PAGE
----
Let’s imagine you’re in charge of a body like Sport England. You have tens of millions of pounds from the lottery each year. It’s your job to spend this on grassroots sport, so that more people benefit from physical activity. What would you do with the money? Are you sure it would work?

It’s a hard question. And it reminds me that successful ventures aren’t always top-down and big-budget, run from the centre. Sometimes the best enterprises are run by enthusiasts who are driven to get things done. 

This blog is about one of those – parkrun. In particular, I’ve always been interested to see how parkrun releases something extra from everyone involved. Staff, spectators and volunteers all seem to happily put in more time and energy than they’re asked to. Some experts call this ‘discretionary effort’, and it’s worth unlocking whenever you can.

I thought I’d look at how ‘discretionary effort’ comes about. It’s useful to know this if you’ve ever led a team, run an event, or just want to get people to participate in something you’re passionate about. We’ll look at the way parkrun works to make this happen, as its features can be applied to many other times and situations.

People like working together when there are clear benefits and a simple goal. 

I don’t think parkrun would have worked if its plan was to get volunteers out of bed on a wet Saturday morning to build their community. Instead, they set out to build something simple to help people run 5k. That proved to be clear and appealing to enough people across the UK to make it work. The togetherness, neighbourhood-building and mental health benefits all follow from people being passionate about running, jogging and walking.

Consistency is important. 

Despite being run by volunteers and taking place in hundreds of different places, every parkrun worldwide feels the same. It doesn’t matter where you are or which week you turn up. This helps people find a routine around the event that works for them. It includes simple things like when to get up, how you get there and who to meet afterwards. 

When something becomes typical within a routine, it’s never as tough as we first thought. Even that first daunting 5k. So parkrun drives repeat activity quickly as it’s something that doesn’t need lots of decisions. It appeals to our personal autopilots.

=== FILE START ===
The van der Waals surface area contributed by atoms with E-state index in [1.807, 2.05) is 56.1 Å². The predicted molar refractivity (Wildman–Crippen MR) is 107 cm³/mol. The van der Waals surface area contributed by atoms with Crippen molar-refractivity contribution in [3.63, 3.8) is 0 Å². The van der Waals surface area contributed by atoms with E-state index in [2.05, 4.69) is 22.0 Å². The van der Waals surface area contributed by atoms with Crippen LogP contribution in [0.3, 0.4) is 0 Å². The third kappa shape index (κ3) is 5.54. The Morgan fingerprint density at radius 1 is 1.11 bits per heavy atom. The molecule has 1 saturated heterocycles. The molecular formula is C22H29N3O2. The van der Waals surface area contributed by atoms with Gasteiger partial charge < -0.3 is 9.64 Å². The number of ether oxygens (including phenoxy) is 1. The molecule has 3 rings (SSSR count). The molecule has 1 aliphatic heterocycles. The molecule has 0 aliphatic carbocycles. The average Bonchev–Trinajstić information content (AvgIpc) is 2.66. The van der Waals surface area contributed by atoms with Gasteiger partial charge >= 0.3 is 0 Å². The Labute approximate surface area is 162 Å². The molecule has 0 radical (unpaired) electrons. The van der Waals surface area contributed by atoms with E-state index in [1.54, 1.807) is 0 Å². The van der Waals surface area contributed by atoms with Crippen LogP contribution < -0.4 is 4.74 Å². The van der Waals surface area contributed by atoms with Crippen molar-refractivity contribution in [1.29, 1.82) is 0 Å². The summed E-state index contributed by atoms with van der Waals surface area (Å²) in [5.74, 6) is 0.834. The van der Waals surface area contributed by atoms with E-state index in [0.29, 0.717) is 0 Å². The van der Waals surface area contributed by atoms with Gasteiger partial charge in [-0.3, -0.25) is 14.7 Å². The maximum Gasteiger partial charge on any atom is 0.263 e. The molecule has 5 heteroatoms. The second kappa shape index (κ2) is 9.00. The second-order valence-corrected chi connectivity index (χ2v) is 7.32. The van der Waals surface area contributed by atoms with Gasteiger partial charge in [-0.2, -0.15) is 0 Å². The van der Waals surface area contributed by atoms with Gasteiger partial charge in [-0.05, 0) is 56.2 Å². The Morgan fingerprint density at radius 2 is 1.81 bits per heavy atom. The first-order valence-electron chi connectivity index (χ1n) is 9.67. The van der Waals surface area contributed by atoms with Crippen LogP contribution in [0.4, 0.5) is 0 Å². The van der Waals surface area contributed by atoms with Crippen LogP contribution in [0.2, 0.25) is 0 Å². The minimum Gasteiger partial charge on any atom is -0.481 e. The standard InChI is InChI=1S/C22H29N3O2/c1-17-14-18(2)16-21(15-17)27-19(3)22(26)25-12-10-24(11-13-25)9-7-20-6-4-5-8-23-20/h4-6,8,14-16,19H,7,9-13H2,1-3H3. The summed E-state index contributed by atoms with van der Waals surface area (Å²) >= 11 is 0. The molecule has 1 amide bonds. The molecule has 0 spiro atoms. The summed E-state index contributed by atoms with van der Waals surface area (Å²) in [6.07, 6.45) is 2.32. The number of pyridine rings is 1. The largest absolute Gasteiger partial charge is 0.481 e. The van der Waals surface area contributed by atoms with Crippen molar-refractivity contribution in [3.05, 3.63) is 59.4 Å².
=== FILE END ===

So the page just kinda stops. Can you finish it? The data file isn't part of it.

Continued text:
Make the barriers to entry really low. 

The parkrun message is “come and join us at 9am.” All you have to do beforehand is register on their website. It’s free, so you don’t need to set up a direct debit. You don’t need to run with coins or a card. Your running gear doesn’t matter, as hardly anyone has the latest trainers. It’s just not the vibe.

All this reduces friction and makes it more likely that people turn up and get involved. If people want to run, they can just run. Some have milestone T-shirts for doing 10, 50, or more runs. But this doesn’t depend on whether they have volunteered or not. There’s no sense of pressure or obligation to do more if they don’t want to. This has helped keep parkrun welcoming.

Spread leadership among those around you.

Each parkrun relies on a volunteer team to make it happen. Bushy Park in London is the biggest UK parkrun and often welcomes over a thousand runners – that needs over fifty volunteers. They range from those marshalling the course to timekeepers and ‘tail-runners’ (no-one finishes last at parkrun). All of these are a vital part of the whole, and they spread out the responsibilities. In this way, parkrun is actively building leadership, encouraging people to get involved and own their local event. 

This approach doesn’t need a leadership team for each run location. The roles are clear, so volunteers can learn quickly and jump in and out of different things. There’s always someone to help, and no real hierarchy. 

Design the principles and stick to them.

Given the success of parkrun, it’s easy to take it for granted. To think that it was just waiting to happen, or that anyone could have done it. But that’s not true. This is something which has become a massive public health success, but began with one starter event that snowballed. Governments could learn.

The parkrun team agreed on some core principles and made clear decisions about how their organisation would work. They stuck to their guns on never charging people to take part – even when a local council made that difficult. Keeping parkrun free means they always feel open and available to everyone, in every community.

The last words 

If you want to increase engagement and unlock the discretionary effort in your team, parkrun provides valuable insights. Whatever your project or initiative, I’m sure there’s something we can learn from how they do things. Remember too that the most successful public health initiative in the last twenty years started with a group of friends running around their local park. It’s enough to make you wonder if anything is possible.

About parkrun

Back in 2004, an accomplished runner called Paul Sinton-Hewitt organised a run in London’s Bushy Park. He was injured and had recently lost his job. As much as anything, he wanted an opportunity to meet up and chat. Thirteen runners turned up, mostly friends. It was the first ever parkrun.

Paul’s idea was to support participation, so parkrun has never been a race. In fact, average finish times have become slower over the years as a wider cross-section of people have joined in. It now has a home in thousands of locations in dozens of countries, attracting walkers and runners from the age of four upwards. It remains entirely free, staffed by dedicated, selfless volunteers. For many thousands of people, it’s become a keystone habit in looking after their physical and mental health.